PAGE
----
Ignore the recent Chipotle stock sale. This analyst says it’s a buy.

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People line up to eat at a Chipotle Mexican Grill

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Do not let


Chipotles

Recent stock sales put you off, say Gordon Haskett analysts who say the company’s menu innovation and customer loyalty are helping it stand out ahead of earnings.

Gordon Haskett analyst Jeff Farmer raised Chipotle (ticker: CMG) to Buy from Hold, setting it a price target of $1,750. The stock fell 0.5% on Wednesday to $1,399 but is down 15% since Dec. 1. The S&P 500 fell 0.5% and the


Dow Jones Industrial Average

fell 0.7%.

The decline from December was the second-largest decline of a group of 28 restaurant stocks tracked by the analyst, behind


Dominos Pizza

(DPZ). The group’s restaurant stocks have fallen 10% since December and are lagging


S&P500

‘s 7% decline over this period, according to FactSet, as consumers remain cautious about variants of Covid-19.

But the market hasn’t given Chipotle the credit it deserves, Farmer said, citing five reasons why the stock shouldn’t be ignored.

Its customer loyalty program was the number one reason. It quickly became the second largest customer loyalty program behind


Starbucks

(SBUX).

The app had 24 million members as of September, according to the company. Users can order online and pick up in-store, or become a member of the exclusive Chipotle program to earn extra points towards rewards, and collect all-new achievement badges in exchange for free food and clothing.

“Chipotle has only just begun to take advantage of this 1-to-1 marketing and customer relationship opportunity,” Farmer said. “In less than three years, Chipotle has grown its loyal membership to 25 million – who collectively represent 25% of the concept’s customer transactions.”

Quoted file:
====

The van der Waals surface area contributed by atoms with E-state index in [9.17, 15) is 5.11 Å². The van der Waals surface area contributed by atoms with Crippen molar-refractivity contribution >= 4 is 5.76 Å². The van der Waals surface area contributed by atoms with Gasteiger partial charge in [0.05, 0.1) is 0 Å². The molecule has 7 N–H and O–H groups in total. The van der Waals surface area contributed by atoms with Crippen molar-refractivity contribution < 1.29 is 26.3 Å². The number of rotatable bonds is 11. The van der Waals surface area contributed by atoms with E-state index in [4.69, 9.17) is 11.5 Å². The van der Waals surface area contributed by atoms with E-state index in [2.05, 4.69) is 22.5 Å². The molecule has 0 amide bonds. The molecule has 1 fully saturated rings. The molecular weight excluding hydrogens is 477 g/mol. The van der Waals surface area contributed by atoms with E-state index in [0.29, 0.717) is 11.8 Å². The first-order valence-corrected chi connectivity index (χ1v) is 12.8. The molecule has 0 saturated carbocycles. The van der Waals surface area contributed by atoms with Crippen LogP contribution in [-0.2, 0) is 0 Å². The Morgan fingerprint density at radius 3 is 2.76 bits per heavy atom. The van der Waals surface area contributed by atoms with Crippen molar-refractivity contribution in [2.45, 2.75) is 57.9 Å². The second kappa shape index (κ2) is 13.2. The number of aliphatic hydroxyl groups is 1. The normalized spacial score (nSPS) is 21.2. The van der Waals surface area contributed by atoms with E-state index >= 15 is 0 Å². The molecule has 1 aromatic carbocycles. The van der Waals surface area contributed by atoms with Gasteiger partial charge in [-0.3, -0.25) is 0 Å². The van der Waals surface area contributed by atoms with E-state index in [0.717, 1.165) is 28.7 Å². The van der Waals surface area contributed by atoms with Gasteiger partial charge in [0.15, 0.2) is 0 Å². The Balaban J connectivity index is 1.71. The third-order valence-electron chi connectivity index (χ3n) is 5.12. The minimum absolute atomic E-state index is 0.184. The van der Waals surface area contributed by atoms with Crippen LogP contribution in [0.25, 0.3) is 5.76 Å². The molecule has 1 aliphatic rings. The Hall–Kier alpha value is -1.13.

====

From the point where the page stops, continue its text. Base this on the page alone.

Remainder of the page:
Chipotle’s market share is expected to grow through 2022 and 2023 thanks to its “frictionless” customer access, such as the ability to order and pay online and pick up in store, or have it delivered, the company said. analyst. Sales volumes have increased by 20% since 2019.

The company held down costs well compared to others in the restaurant business, where higher wages and recent inflation have eaten away at margins more easily, Farmer said. Chipotle’s menu pricing power has proven to be “significant and effective” in largely offsetting wage and commodity price inflation.

Chipotle reported menu prices rose 7.5% in the fourth quarter, and with additional price increases in December, the analyst said he expects prices to rise 7% this year. Farmer added that customer loyalty plays a role in willingness to pay for menu price increases.

Chipotle also has an incentive to open more stores given its expectations for net unit growth of 7% in 2021 and 8% in 2022, Farmer said. At these growth rates, Chipotle would have 2,964 units at the end of 2021 and 3,189 at the end of 2022.

The company is expected to release its fourth quarter and full year results on Feb. 8. Analysts polled by FactSet expect annual EPS of $9.40 per share.

The stock is down 23% over the past 12 months.

Write to Logan Moore at [email protected]

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